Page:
We live in the most marketing-drenched society in the history of man. Digital Marketing experts estimate we see over 4,000 ads a day. From our clothing labels to packaging, we’re bombarded with brand messages even before we leave our front door.
Most of us also grew up seeing thousands of messages for brands, daily. Anyone trying to market a product today might assume that you know how to be successful. Given social media and tech advances though the old ways don’t work well anymore. Certain practices have been flipped on their head.
Years ago, a product was often made for everyone. Advertisers helped a company tell and distribute their story. It was a story mainly focused on the product or service. If they were smart, the ad pros acknowledged that people weren’t buying a magazine or turning on a show to see an ad. Drama, comedy, and thoughtful insights were put to good use to communicate the story.
The goal was to attract customers and build brand awareness. It was generally a one-way street.
Today, you need to understand the customer’s story. It’s about a specific group of consumers, not everyone.
Once you understand your customer’s story, you need to make something that they want. It’s no longer about your company’s story as much as it’s about your customer’s story.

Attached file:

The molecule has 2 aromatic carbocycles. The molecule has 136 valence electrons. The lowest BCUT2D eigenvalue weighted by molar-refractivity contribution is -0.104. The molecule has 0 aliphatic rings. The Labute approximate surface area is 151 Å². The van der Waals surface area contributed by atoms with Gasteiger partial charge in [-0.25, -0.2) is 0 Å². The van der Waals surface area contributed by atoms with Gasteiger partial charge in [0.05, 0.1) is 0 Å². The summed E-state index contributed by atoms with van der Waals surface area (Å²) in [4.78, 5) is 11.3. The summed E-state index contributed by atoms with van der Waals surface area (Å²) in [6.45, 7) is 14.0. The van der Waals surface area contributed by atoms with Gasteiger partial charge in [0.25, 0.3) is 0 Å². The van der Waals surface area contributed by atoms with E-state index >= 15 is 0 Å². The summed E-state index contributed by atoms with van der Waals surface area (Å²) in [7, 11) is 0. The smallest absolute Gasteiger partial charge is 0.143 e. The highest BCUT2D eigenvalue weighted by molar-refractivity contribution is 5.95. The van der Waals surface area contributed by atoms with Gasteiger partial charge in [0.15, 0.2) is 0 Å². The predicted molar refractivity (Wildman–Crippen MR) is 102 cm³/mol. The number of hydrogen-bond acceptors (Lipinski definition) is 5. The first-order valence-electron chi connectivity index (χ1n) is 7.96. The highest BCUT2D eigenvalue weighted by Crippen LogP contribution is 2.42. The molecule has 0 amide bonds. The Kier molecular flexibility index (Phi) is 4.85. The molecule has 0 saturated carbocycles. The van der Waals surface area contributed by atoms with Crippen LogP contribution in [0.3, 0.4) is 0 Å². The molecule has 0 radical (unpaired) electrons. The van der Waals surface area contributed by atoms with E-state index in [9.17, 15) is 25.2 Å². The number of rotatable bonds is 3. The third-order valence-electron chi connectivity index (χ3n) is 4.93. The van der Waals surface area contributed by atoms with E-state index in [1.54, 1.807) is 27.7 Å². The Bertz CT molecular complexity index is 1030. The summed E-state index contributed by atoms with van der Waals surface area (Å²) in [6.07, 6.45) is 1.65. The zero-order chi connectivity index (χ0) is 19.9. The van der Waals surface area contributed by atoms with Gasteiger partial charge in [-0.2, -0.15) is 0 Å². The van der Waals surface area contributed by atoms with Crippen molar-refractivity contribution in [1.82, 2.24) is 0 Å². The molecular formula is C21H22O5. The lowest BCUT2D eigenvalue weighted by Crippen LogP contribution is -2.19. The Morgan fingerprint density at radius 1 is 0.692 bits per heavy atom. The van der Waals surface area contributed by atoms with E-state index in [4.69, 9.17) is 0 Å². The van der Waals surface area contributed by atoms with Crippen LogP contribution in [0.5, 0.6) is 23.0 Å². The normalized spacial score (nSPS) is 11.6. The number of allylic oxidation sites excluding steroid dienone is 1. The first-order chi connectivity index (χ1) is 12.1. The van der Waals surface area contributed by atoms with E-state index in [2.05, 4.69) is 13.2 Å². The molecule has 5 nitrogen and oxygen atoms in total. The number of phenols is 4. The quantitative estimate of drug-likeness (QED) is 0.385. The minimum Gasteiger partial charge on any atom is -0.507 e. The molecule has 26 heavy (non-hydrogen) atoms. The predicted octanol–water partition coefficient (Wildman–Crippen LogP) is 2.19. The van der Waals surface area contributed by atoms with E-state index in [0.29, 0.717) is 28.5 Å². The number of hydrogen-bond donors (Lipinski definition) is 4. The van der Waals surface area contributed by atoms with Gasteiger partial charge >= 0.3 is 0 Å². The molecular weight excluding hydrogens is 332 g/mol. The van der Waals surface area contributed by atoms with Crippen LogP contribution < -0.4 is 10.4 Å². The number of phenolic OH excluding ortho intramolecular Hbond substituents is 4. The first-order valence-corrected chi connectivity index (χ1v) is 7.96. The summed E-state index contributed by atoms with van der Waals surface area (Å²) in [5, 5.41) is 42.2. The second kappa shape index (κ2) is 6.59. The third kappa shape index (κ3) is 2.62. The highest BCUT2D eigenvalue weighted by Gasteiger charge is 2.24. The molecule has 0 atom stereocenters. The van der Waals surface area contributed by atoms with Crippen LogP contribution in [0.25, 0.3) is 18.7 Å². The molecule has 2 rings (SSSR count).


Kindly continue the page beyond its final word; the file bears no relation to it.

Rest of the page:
When creating marketing ideas focus on the story you’re giving your clients to tell about themselves. Focus on how you’ll create brand affinity. What ideas will keep them engaged? What might they choose to share with their friends and family?
Ikea’s created a campaign called “Retail Therapy”. With it, they had fun changing product names and descriptions to topics that their customers search for answers about. It’s been memorable. Not only has it increased Ikea’s SEO rankings, it’s put a smile on people’s faces and reminded their customers that Ikea has 1000’s of solutions. Along the way, many simple household products have inspired a funny story that their owners can pass along to their friends.
Ask yourself what will make for memorable stories when it comes to your customers? Focus on them and the solutions you offer. Selling solutions works far better than selling products today.